Microsoft officially started rolling out the Windows 10 May 2020 Update — also known as version 2004 — last week, but some people still don’t have access to it yet.
There are quite a few reasons why you may have issues with the update. For one, Microsoft said in its announcement about the update that it would take a more measured approach to version 2004. That means making users request the update from the Settings app instead of just pushing it automatically. It also means Microsoft will slowly ramp up the rollout, so some users may not get it until later.
However, the measured approach also means Microsoft will block the update for some users if they’re aware of compatibility issues. The Verge reports that the Redmond, Seattle-based software giant has a list of 10 issues it’s investigating with the update. Nine of those resulted in ‘compatibility holds’ that prevent users from installing the Windows 10 May 2020 Update via the Windows Update software in the Settings app.
Further, one of those issues affects always-on, always-connected devices like the Surface Pro 7 and Surface Laptop 3. That issue causes unexpected errors and reboots.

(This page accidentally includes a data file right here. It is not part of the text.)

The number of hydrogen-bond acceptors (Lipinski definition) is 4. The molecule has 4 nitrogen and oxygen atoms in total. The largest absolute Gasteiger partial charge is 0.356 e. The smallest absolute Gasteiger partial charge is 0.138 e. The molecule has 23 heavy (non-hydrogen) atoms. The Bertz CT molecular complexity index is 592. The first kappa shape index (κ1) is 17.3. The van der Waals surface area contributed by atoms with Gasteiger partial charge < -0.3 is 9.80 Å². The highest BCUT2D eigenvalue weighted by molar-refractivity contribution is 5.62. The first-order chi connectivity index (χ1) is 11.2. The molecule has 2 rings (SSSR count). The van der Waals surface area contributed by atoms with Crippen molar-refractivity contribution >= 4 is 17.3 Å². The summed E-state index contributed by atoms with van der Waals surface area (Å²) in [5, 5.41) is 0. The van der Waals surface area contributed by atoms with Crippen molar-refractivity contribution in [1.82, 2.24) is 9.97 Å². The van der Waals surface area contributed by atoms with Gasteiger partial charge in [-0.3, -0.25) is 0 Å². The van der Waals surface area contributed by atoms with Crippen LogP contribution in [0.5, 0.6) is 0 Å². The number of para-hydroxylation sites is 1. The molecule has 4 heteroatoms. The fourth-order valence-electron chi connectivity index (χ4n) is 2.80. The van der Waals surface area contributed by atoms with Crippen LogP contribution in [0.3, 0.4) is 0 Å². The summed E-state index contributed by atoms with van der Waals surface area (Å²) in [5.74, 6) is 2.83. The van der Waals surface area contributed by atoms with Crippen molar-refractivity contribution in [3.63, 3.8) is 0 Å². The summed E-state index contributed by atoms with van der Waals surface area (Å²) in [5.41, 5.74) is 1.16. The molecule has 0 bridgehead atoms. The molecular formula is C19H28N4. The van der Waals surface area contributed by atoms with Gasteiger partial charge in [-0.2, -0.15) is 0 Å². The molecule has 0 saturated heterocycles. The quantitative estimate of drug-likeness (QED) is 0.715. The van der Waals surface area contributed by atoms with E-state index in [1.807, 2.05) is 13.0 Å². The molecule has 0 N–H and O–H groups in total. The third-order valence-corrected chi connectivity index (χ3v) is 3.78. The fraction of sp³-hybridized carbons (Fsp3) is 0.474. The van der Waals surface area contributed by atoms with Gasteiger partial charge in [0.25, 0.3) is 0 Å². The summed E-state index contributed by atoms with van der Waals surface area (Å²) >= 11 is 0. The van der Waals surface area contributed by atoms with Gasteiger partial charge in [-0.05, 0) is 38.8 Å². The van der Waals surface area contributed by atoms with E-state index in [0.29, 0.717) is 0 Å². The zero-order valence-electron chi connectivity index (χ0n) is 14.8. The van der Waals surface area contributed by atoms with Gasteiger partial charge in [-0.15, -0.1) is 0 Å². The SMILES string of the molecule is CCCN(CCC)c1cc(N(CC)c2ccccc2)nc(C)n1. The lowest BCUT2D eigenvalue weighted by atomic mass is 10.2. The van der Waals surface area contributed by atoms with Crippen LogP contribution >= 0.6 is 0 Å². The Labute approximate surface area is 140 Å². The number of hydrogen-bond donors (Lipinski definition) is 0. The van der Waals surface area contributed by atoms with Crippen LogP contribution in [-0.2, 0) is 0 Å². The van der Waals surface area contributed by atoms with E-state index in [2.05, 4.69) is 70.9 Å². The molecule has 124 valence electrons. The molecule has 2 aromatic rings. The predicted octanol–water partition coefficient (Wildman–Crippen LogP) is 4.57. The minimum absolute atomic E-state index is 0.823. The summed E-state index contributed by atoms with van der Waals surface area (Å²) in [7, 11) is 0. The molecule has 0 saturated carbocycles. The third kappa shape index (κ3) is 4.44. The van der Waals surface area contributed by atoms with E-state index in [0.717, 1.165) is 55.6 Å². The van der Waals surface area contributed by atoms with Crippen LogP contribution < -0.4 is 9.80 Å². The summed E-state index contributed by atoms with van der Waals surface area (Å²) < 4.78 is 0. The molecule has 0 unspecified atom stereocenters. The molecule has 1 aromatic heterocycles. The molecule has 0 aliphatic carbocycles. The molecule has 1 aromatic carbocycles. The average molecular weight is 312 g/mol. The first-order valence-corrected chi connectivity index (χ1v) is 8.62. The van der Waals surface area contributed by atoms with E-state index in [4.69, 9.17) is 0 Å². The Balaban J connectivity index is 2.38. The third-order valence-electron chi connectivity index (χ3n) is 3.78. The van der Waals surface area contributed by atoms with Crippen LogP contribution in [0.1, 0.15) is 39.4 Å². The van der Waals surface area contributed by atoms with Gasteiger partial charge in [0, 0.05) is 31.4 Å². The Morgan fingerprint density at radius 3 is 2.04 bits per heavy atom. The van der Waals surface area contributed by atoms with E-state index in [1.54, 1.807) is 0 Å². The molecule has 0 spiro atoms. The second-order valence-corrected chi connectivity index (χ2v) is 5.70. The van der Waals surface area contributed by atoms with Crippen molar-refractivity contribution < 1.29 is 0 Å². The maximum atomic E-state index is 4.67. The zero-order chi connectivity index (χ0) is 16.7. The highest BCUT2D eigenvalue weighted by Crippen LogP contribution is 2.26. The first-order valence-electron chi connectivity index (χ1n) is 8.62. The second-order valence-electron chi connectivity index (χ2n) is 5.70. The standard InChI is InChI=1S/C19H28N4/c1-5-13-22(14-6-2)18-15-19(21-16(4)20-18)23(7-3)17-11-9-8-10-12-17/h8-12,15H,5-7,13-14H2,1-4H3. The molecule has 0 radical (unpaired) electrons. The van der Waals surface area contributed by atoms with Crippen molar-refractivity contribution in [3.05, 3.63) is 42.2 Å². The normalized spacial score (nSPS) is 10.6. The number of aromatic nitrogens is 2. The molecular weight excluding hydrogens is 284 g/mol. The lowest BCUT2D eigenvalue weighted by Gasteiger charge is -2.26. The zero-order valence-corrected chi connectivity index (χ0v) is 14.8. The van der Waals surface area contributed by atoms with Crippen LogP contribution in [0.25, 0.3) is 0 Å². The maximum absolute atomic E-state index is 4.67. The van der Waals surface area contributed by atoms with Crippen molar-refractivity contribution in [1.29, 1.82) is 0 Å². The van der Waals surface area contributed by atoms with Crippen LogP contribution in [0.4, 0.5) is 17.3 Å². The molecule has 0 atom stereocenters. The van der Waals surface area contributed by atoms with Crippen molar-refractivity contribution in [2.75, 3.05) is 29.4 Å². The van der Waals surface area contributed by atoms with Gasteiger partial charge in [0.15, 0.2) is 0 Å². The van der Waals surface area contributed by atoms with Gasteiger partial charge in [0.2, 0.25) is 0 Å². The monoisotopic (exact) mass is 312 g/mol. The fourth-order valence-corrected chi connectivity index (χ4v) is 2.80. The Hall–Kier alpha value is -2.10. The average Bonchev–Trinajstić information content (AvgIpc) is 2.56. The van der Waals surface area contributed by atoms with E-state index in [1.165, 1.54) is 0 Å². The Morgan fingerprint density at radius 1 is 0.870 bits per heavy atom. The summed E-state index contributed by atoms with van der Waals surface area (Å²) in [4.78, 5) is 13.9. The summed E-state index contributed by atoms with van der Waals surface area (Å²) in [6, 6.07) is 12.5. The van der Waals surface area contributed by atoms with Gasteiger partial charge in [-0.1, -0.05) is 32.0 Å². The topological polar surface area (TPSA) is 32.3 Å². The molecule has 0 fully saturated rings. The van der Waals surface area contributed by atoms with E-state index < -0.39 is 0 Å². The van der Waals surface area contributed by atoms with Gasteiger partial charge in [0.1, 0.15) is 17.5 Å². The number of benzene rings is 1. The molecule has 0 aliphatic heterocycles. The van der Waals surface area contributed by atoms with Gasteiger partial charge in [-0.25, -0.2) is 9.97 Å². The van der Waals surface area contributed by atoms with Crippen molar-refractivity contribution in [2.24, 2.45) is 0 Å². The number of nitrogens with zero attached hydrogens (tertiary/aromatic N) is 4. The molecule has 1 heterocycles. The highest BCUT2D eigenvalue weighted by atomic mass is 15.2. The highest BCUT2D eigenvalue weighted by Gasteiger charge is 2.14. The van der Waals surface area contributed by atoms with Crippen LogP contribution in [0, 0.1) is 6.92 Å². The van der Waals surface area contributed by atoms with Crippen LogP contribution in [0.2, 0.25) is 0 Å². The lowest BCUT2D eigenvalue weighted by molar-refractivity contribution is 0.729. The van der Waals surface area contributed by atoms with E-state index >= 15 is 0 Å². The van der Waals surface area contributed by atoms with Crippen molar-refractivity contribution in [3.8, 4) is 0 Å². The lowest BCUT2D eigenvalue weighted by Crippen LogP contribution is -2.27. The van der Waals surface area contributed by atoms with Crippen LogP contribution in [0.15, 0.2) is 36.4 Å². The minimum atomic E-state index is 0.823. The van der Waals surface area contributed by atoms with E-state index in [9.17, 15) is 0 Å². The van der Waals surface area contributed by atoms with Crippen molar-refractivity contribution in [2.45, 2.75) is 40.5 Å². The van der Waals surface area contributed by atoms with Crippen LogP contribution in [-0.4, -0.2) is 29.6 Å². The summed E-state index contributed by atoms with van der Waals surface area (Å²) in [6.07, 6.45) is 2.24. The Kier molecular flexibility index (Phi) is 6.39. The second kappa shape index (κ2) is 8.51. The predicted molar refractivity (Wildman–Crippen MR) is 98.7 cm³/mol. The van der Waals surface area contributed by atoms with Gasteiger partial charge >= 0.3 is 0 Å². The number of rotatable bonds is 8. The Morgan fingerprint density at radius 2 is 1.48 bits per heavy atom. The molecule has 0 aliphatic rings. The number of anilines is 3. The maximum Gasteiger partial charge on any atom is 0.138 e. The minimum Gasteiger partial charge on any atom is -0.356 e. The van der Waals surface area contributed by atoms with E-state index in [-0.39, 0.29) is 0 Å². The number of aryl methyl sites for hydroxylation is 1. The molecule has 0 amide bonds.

Windows Update will warn users about compatibility issues
Microsoft is also working to clearly communicate to users why their computer may not have the update. Over the weekend, it added a warning message to Windows Update that lets people know if their device is incompatible with update 2004. However, in some cases, a computer just hasn’t received the rollout at all.
In my case, a custom-built desktop PC received the 2004 update within a few days of release without issue. However, a Lenovo ThinkBook 13s and a Surface Go 2 have not received the update. Neither of those devices display the new warning message either, which indicates the rollout hasn’t even reached them yet.
The Verge says Microsoft blocks update 2004 on devices with apps or games that use ‘GameInput Redistributable.’ It’s not clear which games use this, but it does warn that software using it may lose mouse input in the May 2020 Update.
Despite all this, there is a way to apply the Windows 10 May 2020 Update if you want. Microsoft’s update assistant tool can apply the update, and also reportedly bypasses blocks Microsoft put on incompatible systems. Of course, if you’ve received one of those compatibility warnings from Windows Update, you probably shouldn’t install version 2004. You’ll also want to hold off if you rely on your computer for work or other important tasks since if the update does break something, you may find yourself stuck without a working computer during COVID-19.